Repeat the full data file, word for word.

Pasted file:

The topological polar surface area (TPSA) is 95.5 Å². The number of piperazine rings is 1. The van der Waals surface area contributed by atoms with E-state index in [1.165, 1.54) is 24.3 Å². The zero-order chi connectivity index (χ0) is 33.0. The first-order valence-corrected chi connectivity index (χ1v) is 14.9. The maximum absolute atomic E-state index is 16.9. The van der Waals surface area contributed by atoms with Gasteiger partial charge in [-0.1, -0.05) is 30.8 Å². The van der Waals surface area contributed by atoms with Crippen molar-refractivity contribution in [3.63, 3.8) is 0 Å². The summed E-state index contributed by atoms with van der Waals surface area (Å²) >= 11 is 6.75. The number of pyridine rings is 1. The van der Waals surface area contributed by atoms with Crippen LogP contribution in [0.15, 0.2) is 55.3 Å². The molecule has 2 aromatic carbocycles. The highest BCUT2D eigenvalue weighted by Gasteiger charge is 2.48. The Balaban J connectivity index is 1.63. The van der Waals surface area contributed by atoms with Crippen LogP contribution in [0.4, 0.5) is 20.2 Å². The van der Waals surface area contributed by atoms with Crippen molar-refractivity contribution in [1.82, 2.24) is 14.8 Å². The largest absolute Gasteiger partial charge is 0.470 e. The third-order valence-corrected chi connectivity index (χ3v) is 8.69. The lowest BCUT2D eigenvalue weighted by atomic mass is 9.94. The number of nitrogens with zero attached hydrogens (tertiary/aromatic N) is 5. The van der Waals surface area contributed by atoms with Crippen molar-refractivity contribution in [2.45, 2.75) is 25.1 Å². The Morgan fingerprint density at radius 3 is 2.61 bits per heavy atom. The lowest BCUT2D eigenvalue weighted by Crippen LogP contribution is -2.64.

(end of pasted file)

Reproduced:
The topological polar surface area (TPSA) is 95.5 Å². The number of piperazine rings is 1. The van der Waals surface area contributed by atoms with E-state index in [1.165, 1.54) is 24.3 Å². The zero-order chi connectivity index (χ0) is 33.0. The first-order valence-corrected chi connectivity index (χ1v) is 14.9. The maximum absolute atomic E-state index is 16.9. The van der Waals surface area contributed by atoms with Gasteiger partial charge in [-0.1, -0.05) is 30.8 Å². The van der Waals surface area contributed by atoms with Crippen molar-refractivity contribution in [3.63, 3.8) is 0 Å². The summed E-state index contributed by atoms with van der Waals surface area (Å²) >= 11 is 6.75. The number of pyridine rings is 1. The van der Waals surface area contributed by atoms with Crippen LogP contribution in [0.15, 0.2) is 55.3 Å². The molecule has 2 aromatic carbocycles. The highest BCUT2D eigenvalue weighted by Gasteiger charge is 2.48. The Balaban J connectivity index is 1.63. The van der Waals surface area contributed by atoms with Crippen LogP contribution in [0.4, 0.5) is 20.2 Å². The van der Waals surface area contributed by atoms with Crippen molar-refractivity contribution in [1.82, 2.24) is 14.8 Å². The largest absolute Gasteiger partial charge is 0.470 e. The third-order valence-corrected chi connectivity index (χ3v) is 8.69. The lowest BCUT2D eigenvalue weighted by atomic mass is 9.94. The number of nitrogens with zero attached hydrogens (tertiary/aromatic N) is 5. The van der Waals surface area contributed by atoms with Crippen molar-refractivity contribution in [2.45, 2.75) is 25.1 Å². The Morgan fingerprint density at radius 3 is 2.61 bits per heavy atom. The lowest BCUT2D eigenvalue weighted by Crippen LogP contribution is -2.64.